Icon Events

Events are declared just like properties in classes, but read/write a method reference instead of a string, integer, etc. value. A method reference is similar to a class instance reference, but instead of referring to a class instance it refers to a method. Method references are useful because they can be called just like a normal method, but can also be assigned to variables and passed as parameters to other methods, procedures, or functions. This allows you to assign specific behaviors to the event properties of a class, swap such behaviors in and out with other behaviors, or assign no behavior at all.

Before an event can be declared, the event's method reference type must be declared. A method reference type is declared as follows:

<Type Name> = function/procedure ([<Parameters>])[: Type Name>] of object;

The procedure or function declaration is identical to a normal procedure or function prototype, except that a procedure or function name is not specified.

For example, consider the following method reference type and class/event declarations:

interface

   TStartEvent = procedure (StartingVehicle: TVehicle) of object;

   TVehicle = class
      private
         FOnStart: TStartEvent;
      public
         property OnStart: TStartEvent read FOnStart write FOnStart;
         procedure Start;
      end;

implementation

procedure TVehicle.Start;
begin
   if Assigned(FOnStart) then
      FOnStart(Self);
end;

Defining Event Handlers
Once an event is declared as a property in a class, it is still not very useful until the event is assigned an actual method reference. This type of method reference is referred to as an event handler. For example, the following code creates an instance of the TVehicle class and assigns an OnStart event handler:

interface

   TGarage = class
      private
         FVehicle: TVehicle;         
      protected
         procedure DoVehicleStart(StartingVehicle: TVehicle);
      public
         constructor Create; override;
         destructor Destroy; override;
      end;

implementation

constructor TGarage.Create;
begin
   inherited Create;
   FVehicle:=TVehicle.Create;
   FVehicle.OnStart:=DoVehicleStart;
   FVehicle.Start;
end;

destructor TGarage.Destroy;
begin
   FVehicle.Free;
   inherited Destroy;
end;

procedure TGarage.DoVehicleStart(StartingVehicle: TVehicle);
begin
   window.alert('Vehicle has been started');
end;

Information Event handlers are always called from the context of the class that contains the event handler. So, in the above example when the DoVehicleStart event handler is called, it will be called from the context of a TGarage class instance.

Method reference assignments and parameters must be type-compatible with the declared type of the target variable or parameter. To illustrate this concept, suppose that the above DoVehicleStart event handler was declared as follows:

TGarage = class
   private
      FVehicle: TVehicle;         
   protected
      procedure DoVehicleStart;
   public
      constructor Create; override;
      destructor Destroy; override;
   end;

This would result in a compiler error on the source line where the event handler is assigned:

constructor TGarage.Create;
begin
   inherited Create;
   FVehicle:=TVehicle.Create;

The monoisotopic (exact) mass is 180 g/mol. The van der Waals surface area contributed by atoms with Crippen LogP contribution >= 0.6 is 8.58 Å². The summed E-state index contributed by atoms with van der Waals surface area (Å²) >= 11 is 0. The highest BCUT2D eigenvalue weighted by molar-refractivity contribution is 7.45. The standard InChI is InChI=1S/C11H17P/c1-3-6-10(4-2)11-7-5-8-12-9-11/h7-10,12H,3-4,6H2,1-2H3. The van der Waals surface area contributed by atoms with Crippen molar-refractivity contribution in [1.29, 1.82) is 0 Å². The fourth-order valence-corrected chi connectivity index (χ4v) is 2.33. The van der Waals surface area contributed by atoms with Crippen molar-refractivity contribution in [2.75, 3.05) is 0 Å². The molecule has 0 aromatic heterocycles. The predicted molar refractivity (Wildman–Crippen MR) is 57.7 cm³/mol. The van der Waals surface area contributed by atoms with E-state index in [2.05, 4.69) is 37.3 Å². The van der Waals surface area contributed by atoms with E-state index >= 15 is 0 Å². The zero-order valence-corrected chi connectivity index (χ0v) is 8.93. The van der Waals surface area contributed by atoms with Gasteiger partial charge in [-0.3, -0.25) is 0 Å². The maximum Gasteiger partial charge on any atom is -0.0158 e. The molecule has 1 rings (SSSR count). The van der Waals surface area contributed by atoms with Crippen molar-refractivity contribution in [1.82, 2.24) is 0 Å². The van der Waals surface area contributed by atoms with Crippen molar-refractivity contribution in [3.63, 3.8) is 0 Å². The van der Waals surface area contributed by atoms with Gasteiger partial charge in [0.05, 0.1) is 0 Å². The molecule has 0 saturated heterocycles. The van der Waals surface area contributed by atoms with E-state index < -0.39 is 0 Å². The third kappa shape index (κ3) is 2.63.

FVehicle.OnStart:=DoVehicleStart;  // Compiler error here !!!
   FVehicle.Start;
end;

The reason for the compiler error is simple: the TStartEvent type of the OnStart event is declared with a TVehicle parameter, and the DoVehicleStart method is not declared with any parameters.

Clearing Event Handlers
Just as you can attach a behavior to the event property of a class in the form of an event handler, you can also remove that behavior by assigning nil to the event property:

constructor TGarage.Create;
begin
   inherited Create;
   FVehicle:=TVehicle.Create;
   FVehicle.OnStart:=DoVehicleStart;
   FVehicle.Start;
   FVehicle.OnStart:=nil; // Clear event handler
end;

Warning Because the method reference variables that are used with event properties can be nil, you should always check for this before trying to call such method reference variables. The best way to do so is by using the Assigned function, as illustrated in the TVehicle.Start method implementation:

procedure TVehicle.Start;
begin
   if Assigned(FOnStart) then
      FOnStart(Self);
end;

Default Events
Components and controls that will be used in the component library can have a default event property. A default event property is the event handler that will be created if the user double-clicks on a component or control in the Form Designer. For example, the following TVehicle class has been slightly modified from the above example. It is now a descendant of the TComponent class so that it can be installed into the component library, and now defines the OnStart event as the default event in the published section of the class:

interface

   TStartEvent = procedure (StartingVehicle: TVehicle) of object;

   TVehicle = class(TComponent)
      private
         FOnStart: TStartEvent;
      public
         procedure Start;
      published
         property OnStart: TStartEvent read FOnStart write FOnStart; default;
      end;

implementation

procedure TVehicle.Start;
begin
   if Assigned(FOnStart) then
      FOnStart(Self);
end;

A default event is only used in the form designer if the event property is published. Please see the Scope topic for more information on published properties.
Image